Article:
• The types of personal data the organization processes.
  • The source of the personal data – assuming the data wasn’t collected from the subject themselves.
  • The data retention period, or in other words, the length of time an organization will retain personal data.
  • Information about any automated decision-making and profiling.
  • Information about the data subject’s rights, including the rights to rectification, erasure, and so on.

DSAR Response Process

Once a DSAR is received, businesses have a limited period of time to respond. A DSAR response procedure should be implemented to deal with responses in a systematic manner, without interruption. When developing a DSAR response process, there are important factors that need to be considered. These include;

  • The system used to receive requests.
  • How the requesters’ identity is verified.
  • How the requests are processed.
  • How a user’s data is collected and stored.
  • How users’ data is secured, both at rest and in transit.
  • The format used to deliver the request response to the subject.
  • Any remediation activities that need to be performed during or following the request.

DSAR Request Verification

Businesses are required to confirm the identities of those issuing the request in order to prevent a data breach from occurring due to information being disclosed to an unauthorized person.

Request verification can be done in the following ways;

  • By asking questions relating to the personal data that has already been collected by the organization.
  • By asking the requester to log in to their account before issuing a request.
  • By using a third-party verification service.

Who Should Respond to the DSAR?

To oversee DSAR management and guarantee that the essential requirements are met, a compliance team should be established. Additionally, due to the short deadlines, businesses must designate either a Data Protection Officer (DPO), a data controller, or another member of staff with the relevant skills/experience.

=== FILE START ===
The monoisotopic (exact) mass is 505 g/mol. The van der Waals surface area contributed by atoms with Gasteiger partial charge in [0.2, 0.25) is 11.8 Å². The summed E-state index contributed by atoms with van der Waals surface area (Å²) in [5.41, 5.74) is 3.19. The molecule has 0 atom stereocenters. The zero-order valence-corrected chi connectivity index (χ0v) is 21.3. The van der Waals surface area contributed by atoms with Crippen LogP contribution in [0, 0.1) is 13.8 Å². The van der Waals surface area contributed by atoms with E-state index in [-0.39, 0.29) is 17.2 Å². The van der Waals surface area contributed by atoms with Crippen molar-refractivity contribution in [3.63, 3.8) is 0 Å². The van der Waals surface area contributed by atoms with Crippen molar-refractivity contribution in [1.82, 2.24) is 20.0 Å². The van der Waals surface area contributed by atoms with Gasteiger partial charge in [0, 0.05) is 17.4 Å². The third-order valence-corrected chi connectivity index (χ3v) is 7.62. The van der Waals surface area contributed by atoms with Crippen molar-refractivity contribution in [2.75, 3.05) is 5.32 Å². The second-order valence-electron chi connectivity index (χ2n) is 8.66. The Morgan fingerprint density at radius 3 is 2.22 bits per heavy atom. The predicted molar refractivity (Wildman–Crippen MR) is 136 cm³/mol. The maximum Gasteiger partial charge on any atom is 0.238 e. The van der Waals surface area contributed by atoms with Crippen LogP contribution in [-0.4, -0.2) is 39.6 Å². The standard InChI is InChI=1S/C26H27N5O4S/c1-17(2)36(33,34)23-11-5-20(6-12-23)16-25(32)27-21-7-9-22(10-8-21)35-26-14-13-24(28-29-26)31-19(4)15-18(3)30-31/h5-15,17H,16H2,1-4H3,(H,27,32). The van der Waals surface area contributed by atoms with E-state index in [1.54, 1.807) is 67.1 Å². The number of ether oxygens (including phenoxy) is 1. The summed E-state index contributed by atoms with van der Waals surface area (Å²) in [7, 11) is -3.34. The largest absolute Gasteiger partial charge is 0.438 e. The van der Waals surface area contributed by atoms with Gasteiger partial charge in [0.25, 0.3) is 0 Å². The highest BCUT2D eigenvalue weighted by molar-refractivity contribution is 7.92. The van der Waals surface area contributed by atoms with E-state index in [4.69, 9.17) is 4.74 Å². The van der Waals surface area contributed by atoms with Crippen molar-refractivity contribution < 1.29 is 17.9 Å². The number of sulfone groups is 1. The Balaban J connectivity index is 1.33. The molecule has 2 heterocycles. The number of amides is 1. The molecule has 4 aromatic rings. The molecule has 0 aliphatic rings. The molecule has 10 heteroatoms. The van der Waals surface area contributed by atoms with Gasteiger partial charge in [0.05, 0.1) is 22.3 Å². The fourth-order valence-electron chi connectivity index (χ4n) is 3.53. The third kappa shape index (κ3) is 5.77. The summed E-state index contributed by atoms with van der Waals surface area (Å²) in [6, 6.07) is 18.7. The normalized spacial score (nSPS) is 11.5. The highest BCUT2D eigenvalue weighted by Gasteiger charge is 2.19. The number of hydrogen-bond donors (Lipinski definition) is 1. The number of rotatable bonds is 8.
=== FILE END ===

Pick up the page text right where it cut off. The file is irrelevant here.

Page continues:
Refusing to Respond to a DSAR

A company may refuse to respond to a DSAR for a variety of reasons, such as when;

  • Personal data is not retained in a format that is properly searchable and accessible.
  • Personal data is processed for compliance purposes.
  • Personal data isn’t used for commercial purposes.
  • Personal data is used for the purpose of national security.
  • A data subject makes too many requests – perhaps with the intention of causing disruption.

How Much Time is Allowed to Respond to a DSAR?

The time frame for responding to a DSAR varies depending on the relevant data protection laws. For example, under the GDPR, businesses have 30 days to respond from the time the request is received, whereas, under the CCPA, businesses have 45 days to respond to a DSAR. Fines and other penalties may apply if a DSAR request is not fulfilled within the allotted time frames.

Charging a Fee for the DSAR Response

Businesses are permitted to impose a “reasonable fee” to compensate administrative costs if a DSAR is unjustified or excessive, such as if a customer repeatedly wants the same information or makes unreasonable requests. Fees for a DSAR response must only be used to cover costs, and not used to make a profit.

DSAR Response Challenges

There are a number of challenges that businesses will face when responding to DSARs. Firstly, DSARs can be submitted at no cost to the data subject, as all that is required is a phone call, email, or some other method of communication. The problem is that processing DSARs comes at a cost to the company. They also have a limited time to reply, which means they have to appoint additional members of staff to carry out DSAR processing activities. As mentioned above, the response time window for CCPA is 45 days and 30 days for the GDPR. This could be a problem for companies whose data is spread across multiple systems and locations – some of which may be stored in an unstructured format. These issues will make it harder to locate and obtain a subject’s personal data.

How Lepide Can Help You Respond Quickly to Data Subject Access Requests

Lepide Data Security Platform uses eDiscovery to locate PII in files in order to speed up privacy and data subject access requests and achieve compliance with privacy regulations. With Lepide, you can schedule searches for PII easily, so that you can generate responses to DSARs quickly. Our DSAR solution also allows you to search through a wide variety of file types, and combine multiple values, so that you can avoid false positives.

If you’d like to see how the Lepide Data Security Platform can help you respond to a Data Subject Access Requests, schedule a demo with one of our engineers.

Natasha Murphy
Natasha Murphy

Natasha is a dedicated customer success advocate, helping Lepide customers to get the most out of their solutions.